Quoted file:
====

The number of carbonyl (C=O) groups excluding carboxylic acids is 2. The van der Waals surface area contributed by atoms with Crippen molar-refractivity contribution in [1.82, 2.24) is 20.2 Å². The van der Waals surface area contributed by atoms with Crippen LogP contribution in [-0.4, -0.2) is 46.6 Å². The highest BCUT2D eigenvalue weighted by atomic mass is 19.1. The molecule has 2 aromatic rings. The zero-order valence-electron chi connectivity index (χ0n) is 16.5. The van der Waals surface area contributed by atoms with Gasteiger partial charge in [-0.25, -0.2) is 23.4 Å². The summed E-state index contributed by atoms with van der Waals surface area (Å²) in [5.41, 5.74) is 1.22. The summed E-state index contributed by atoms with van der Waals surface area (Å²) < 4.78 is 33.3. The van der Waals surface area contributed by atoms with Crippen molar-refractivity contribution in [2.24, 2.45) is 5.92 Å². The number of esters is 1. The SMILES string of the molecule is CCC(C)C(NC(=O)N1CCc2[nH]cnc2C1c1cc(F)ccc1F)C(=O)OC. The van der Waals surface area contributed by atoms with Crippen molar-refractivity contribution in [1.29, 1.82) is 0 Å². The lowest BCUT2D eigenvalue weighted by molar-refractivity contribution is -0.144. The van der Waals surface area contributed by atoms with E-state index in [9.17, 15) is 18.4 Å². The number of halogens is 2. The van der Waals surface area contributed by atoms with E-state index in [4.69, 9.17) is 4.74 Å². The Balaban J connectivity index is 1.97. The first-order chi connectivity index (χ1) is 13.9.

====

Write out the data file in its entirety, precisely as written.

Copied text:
The number of carbonyl (C=O) groups excluding carboxylic acids is 2. The van der Waals surface area contributed by atoms with Crippen molar-refractivity contribution in [1.82, 2.24) is 20.2 Å². The van der Waals surface area contributed by atoms with Crippen LogP contribution in [-0.4, -0.2) is 46.6 Å². The highest BCUT2D eigenvalue weighted by atomic mass is 19.1. The molecule has 2 aromatic rings. The zero-order valence-electron chi connectivity index (χ0n) is 16.5. The van der Waals surface area contributed by atoms with Gasteiger partial charge in [-0.25, -0.2) is 23.4 Å². The summed E-state index contributed by atoms with van der Waals surface area (Å²) in [5.41, 5.74) is 1.22. The summed E-state index contributed by atoms with van der Waals surface area (Å²) < 4.78 is 33.3. The van der Waals surface area contributed by atoms with Crippen molar-refractivity contribution in [2.24, 2.45) is 5.92 Å². The number of esters is 1. The SMILES string of the molecule is CCC(C)C(NC(=O)N1CCc2[nH]cnc2C1c1cc(F)ccc1F)C(=O)OC. The van der Waals surface area contributed by atoms with Crippen molar-refractivity contribution in [1.29, 1.82) is 0 Å². The lowest BCUT2D eigenvalue weighted by molar-refractivity contribution is -0.144. The van der Waals surface area contributed by atoms with E-state index in [9.17, 15) is 18.4 Å². The number of halogens is 2. The van der Waals surface area contributed by atoms with E-state index in [4.69, 9.17) is 4.74 Å². The Balaban J connectivity index is 1.97. The first-order chi connectivity index (χ1) is 13.9.